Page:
In Depth-Guide to Winning on Social Media for Small Businesses

Social Media for BusinessBe honest, how much knowledge about social media did you have before you started promoting your small business there?

My experience shows that many small businesses start promoting their business on social media, based on a hunch, thinking “I can do this, it’s easy”, and I understand their reasoning.

If you think about it, we all started using social media driven by nothing than a feeling. We spent a lot of time observing before we started posting ourselves. We learned by watching others and then we slowly started with liking, commenting, sharing.

However, maintaining your personal and corporate social media profiles is not the same. Your goals are different, your audience is different and the tools you use are different. Most importantly, companies are not people, even though some companies are a one-man-show. People don’t treat a company the same way they treat other people. Not everybody is your friend.

But you have to start somewhere, so the question becomes, where do you start? Or if you are already on social media and you want to do better, how do you do that? How do you evaluate if what you are doing is good in the first place?

Strategy Always Comes First

Me being me, I always start with strategy and determine these three things:

  1. who is your target market and “everybody” is not an answer,
  2. what is the message you are trying to send, and this is not about the salesy message, it’s about the style you use and the values you represent,
  3. which (marketing) distribution channels (which social media) are you going to use.

If you just go with social media and don’t think about these three things you might as well throw your money away. Even though ads may not be expensive, the time you spend on doing social media is also money. Small business usually means small marketing budget. So spend smartly.

Who Are You Trying to Reach?

Everybody is not an answer. Never. Ever. The idea with targeting is to actually target.

Start with identifying 3-5 different types of customers, “personas” in marketing speak, who will gain the most from the value of your product.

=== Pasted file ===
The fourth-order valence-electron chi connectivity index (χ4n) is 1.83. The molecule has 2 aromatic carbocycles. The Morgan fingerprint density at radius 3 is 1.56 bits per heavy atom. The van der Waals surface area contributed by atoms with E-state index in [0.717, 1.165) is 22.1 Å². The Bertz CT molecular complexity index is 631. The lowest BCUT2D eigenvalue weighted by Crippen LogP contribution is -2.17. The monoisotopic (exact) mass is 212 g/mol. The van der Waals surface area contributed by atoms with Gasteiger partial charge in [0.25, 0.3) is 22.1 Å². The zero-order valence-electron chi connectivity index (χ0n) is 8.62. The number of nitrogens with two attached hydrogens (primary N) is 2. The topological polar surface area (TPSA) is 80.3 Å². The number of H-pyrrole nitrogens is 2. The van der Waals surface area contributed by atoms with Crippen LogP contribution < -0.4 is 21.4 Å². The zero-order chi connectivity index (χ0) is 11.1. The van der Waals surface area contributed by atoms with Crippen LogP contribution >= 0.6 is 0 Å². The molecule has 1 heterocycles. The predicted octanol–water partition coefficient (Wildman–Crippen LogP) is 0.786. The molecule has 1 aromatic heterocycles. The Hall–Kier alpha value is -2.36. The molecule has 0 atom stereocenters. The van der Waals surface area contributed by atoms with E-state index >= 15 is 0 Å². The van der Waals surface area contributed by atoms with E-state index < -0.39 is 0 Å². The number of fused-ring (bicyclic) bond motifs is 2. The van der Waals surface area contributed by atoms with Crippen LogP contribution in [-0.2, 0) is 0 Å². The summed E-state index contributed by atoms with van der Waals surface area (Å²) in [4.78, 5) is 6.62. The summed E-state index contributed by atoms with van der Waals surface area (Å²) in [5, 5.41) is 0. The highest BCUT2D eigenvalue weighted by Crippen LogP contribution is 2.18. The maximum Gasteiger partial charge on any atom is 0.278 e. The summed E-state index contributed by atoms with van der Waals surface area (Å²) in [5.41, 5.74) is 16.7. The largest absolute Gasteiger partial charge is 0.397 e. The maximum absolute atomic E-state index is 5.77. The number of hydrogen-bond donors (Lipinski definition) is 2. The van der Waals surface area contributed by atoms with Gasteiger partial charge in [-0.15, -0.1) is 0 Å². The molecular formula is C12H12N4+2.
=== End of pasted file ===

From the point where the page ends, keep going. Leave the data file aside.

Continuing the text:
Don’t focus on their age, gender and locality. You should have all these information, but that should not be the primary description of your target market. Focus on their habits, behavior and needs instead.

Give them names (we use celebrity names) and talk to them (like to a good friend) though your social media channels. After some time, check your list of followers and try to find your personas there. If they are not there, think again about your target market. Start all over again. Knowing your customer is a learning process.

Refine Your Message

Now that you know who you are talking to, think about what are you saying. You have to think about the style, the tone and the meaning of your message.

Forget the salesy messages about how your product is the best thing ever. Speak about your values, solve a problem to your customer, give them advice on how to use your product, give some knowledge from your industry away for free. Think about how you are going to solve her problems, and fulfill his needs.

Let others say (testimonials) how good you are.

That’s what you do on social media. Create believers, create friends, create community. Provide support. The product will sell itself.

Choose the Right Distribution Channels

Distribution channel is actually a channel that you would use to send your message. This depends firstly on who is your target market, and where they are.

For example, if they are between 15-25 think about doing Snapchat. Create a filter for your locality. If they are following tech news, use Twitter and then post 5-10 times a day.

If you are a bakery, show your sugary goods on Instagram that favors enchanting graphics.

But Remember, Your Website Is Your Online Home, Not Social Media

What the most important thing if you’re going to create content for your social media is – that content has to have a base, a home.

Many small companies say that they are too small for a website. I always, always disagree. While I do respect you don’t want to start with that, and you want to start with social media, I always hope that after a while you’ll have a website, a home.